Catsear (Hypochaeris radicata or Hypochoeris radicata), also known as flatweed, cat’s ear or false dandelion, is a perennial, low-lying edible herb often found in lawns. The plant is native to Europe, but has also been introduced to the Americas, Japan, Australia and New Zealand.
The leaves, which may grow up to eight inches, are lobed and covered in fine hairs, forming a low-lying rosette around a central taproot. Forked stems carry bright yellow flower heads, and when mature these form seeds attached to windborne “parachutes”. All parts of the plant exude a milky sap when cut.
All parts of the catsear plant are edible; however, the leaves and roots are those most often harvested. The leaves are bland in taste but can be eaten raw in salads, steamed, or used in stir-fries. Older leaves can become tough and fibrous, but younger leaves make for good eating. In contrast to the edible leaves of dandelion, catsear leaves only rarely have some bitterness. In Crete, Greece, the leaves of a variety called pachies (παχιές) or agrioradika (αγριοράδικα) are eaten boiled or cooked in steam by the locals.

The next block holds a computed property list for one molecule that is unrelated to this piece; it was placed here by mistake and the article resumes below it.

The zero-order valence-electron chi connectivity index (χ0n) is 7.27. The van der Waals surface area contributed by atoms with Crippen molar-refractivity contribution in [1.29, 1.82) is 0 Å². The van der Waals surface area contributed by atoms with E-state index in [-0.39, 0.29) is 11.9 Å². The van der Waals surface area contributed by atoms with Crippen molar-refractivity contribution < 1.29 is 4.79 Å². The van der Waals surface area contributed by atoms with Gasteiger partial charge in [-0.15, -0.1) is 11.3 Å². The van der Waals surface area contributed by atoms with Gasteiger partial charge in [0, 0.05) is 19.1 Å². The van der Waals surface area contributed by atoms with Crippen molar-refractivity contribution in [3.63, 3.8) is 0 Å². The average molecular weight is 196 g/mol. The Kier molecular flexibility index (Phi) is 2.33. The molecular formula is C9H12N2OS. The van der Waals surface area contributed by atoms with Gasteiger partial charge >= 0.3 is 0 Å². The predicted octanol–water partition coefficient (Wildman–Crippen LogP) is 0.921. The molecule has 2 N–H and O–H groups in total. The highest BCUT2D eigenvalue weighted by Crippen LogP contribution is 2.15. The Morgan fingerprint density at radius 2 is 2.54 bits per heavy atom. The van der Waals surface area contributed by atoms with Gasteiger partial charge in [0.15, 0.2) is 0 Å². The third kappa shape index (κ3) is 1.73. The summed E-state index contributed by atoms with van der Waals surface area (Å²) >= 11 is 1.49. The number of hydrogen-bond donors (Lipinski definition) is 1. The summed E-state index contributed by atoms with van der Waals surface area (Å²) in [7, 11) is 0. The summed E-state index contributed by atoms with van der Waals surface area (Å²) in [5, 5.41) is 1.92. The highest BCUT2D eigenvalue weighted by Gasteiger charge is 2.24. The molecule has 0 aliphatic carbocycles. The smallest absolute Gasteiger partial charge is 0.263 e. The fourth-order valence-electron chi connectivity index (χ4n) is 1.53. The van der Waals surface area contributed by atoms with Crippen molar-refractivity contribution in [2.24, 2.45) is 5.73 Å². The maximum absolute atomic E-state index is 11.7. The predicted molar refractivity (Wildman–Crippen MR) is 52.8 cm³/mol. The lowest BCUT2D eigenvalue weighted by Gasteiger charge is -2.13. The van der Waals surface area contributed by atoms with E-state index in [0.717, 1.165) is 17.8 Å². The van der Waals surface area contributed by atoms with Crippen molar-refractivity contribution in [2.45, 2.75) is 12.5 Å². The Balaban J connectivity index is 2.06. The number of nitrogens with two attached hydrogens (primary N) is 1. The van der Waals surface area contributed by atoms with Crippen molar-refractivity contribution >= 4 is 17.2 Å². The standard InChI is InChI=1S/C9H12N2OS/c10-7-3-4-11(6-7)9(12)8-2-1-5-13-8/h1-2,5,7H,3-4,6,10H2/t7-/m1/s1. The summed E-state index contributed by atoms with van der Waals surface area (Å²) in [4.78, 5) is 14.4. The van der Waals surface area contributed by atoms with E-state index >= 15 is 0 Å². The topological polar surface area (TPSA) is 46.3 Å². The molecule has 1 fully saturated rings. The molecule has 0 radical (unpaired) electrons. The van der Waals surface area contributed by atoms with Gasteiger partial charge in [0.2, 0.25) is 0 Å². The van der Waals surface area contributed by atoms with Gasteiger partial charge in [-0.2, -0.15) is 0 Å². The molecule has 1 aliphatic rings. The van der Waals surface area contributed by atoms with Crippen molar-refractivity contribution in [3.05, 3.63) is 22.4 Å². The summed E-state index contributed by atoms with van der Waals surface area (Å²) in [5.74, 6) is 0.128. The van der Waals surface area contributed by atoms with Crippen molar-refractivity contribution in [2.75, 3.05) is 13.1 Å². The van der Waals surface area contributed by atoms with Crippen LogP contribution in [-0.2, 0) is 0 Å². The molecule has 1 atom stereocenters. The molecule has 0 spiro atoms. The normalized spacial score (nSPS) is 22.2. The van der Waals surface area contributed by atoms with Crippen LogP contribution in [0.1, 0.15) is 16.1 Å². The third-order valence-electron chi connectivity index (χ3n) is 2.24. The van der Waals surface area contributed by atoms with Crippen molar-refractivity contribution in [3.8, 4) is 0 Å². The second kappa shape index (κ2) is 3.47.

The root can be roasted and ground to form a coffee substitute.